The Supreme Court heard a case this week that may finally overturn Roe v. Wade and allow states to decide their own abortion laws. If the Court indeed decides to overturn Roe, abortion won’t be banned in the United States, but it will be rarer. We should celebrate abortion being less prevalent. We should likewise celebrate our nation no longer acknowledging the termination of life in the womb as universal human right.
Predictably, everyone is writing about abortion right now. For the first time in almost forty years, there is real potential for movement on this life-or-death issue. Pro-life advocates are hopeful. Abortion supporters are concerned. Opinions are flooding the media.
As I read through some of the outrage, I picked up on a recurring theme among abortion-rights advocates that I’ve somehow never noticed before. The language over “rights” has shifted. We used to hear about a woman’s “rights” over her own body, but that argument sounds hollow in the face of overwhelming scientific evidence that the fetus is a unique organism. The “right” now being protected is the right for a woman to never have to experience any degree of inconvenience or discomfort.
Elizabeth Spiers was outraged by Justice Amy Coney Barrett—herself an adoptive parent—who advocated adoption as an alternative to abortion. To Spiers, adoption isn’t a valid option because it “is infinitely more difficult, expensive, dangerous and potentially traumatic than terminating a pregnancy during its early stages.” Setting aside her irresponsible use of “infinitely” as well as the utter disregard of the trauma that millions of women have experienced after abortions, Spiers clearly doesn’t think women should ever have to do anything that is difficult.
Amazingly, Spiers herself is an adopted child. Her birth mother chose adoption instead of abortion, and, by her own admission, her adoptive parents were loving. Her birth mother doesn’t even regret her decision, but Spiers regrets it for her. She regrets it because her birth mother had to experience trauma, and no one should ever have to experience trauma. Every person has a right to choose a trauma-free life. Spiers seemingly realizes that her birth mother’s trauma is her reason for existence, yet she doesn’t want that same opportunity granted to the unborn. That’s easy for her to say.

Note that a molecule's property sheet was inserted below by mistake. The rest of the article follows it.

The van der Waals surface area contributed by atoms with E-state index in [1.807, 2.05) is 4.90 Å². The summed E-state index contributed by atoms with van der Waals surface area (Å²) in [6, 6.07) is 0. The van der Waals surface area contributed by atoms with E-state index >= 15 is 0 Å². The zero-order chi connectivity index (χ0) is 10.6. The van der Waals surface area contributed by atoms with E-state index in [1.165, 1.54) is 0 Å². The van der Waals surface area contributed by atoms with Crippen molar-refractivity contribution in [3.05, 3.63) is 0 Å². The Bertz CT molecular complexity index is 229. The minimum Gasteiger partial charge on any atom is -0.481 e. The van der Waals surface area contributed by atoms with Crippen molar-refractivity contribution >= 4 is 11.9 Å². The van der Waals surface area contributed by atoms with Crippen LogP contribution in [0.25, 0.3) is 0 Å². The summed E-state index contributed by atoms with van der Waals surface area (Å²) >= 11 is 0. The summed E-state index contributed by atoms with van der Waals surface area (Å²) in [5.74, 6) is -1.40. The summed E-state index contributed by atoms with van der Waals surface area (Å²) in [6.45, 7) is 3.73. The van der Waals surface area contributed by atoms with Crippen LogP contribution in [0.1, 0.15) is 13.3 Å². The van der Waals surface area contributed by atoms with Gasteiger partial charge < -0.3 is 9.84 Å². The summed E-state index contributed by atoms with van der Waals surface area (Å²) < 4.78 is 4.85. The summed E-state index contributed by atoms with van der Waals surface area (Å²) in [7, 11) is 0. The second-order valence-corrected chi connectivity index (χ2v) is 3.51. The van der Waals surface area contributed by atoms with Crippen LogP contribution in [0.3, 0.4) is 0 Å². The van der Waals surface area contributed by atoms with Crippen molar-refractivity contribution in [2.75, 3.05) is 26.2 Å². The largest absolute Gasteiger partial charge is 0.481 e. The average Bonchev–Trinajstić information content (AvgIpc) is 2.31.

Or consider the New York Times dialogue (can we call it that?) between four of their own opinion columnists. Predictably, only Ross Douthat opposes abortion, and the other three had no trouble disregarding his alien views. Lulu Garcia-Navarro reminisced about her own abortion in her early 20s. She wanted readers to know that if she had not had her abortion, she would certainly not be arguing this issue in the New York Times. Can you imagine a world where a woman doesn’t get to achieve her highest dreams because of a child? Can you imagine a world where we let human life and parenting get in the way of what we most want to do? Who would want to live in such a world?
A group of over 500 female athletes have signed on to an amicus brief asking the Supreme Court to uphold Roe. What is their reasoning? “Athletic prowess depends on bodily integrity. This reality is magnified for women athletes for whom childbearing age coincides with their competitive peak in athletics. If the State compelled women athletes to carry pregnancies to term and give birth, it could derail women’s athletic careers, academic futures, and economic livelihoods at a large scale.”
Apparently, the expectation that a woman give birth to her own child equates to State compulsion. These women athletes believe they have a right to a life of no interruptions. The new universal right is a life that never presents an obstacle to one’s own desires. The new right is the right to be a god or goddess, free from limitation of any sort.
I’ve debated how best to end this essay. The ridiculousness of this claim seems self-apparent to me. Real life in this fallen world will always get in the way of our utopian dreams. If it’s not an unwanted pregnancy, it will be something else: failing health, aging, betrayal, one’s own character, take your pick. The right to a trouble-free life was forfeited a long time ago. We gave that up the first time we tried to be gods instead of serving God. Roe v. Wade isn’t bringing that back.
But for the church, I think it’s important to realize the extent to which this view of humanity is diametrically opposed to our faith. The value of human life is not measured by the number of times we get to do what we want, unhindered. Quality of life doesn’t decrease proportionally to pain, suffering, and unwanted interruptions. We live by a different rule—the rule of love. We have a Savior who gave up his rights in order to die to save us and asks us to consider a question, “What does it profit a man if he gains the whole world yet forfeits his soul?” Getting everything you want will not free your soul. Giving all that you have by God’s grace—that’s liberation.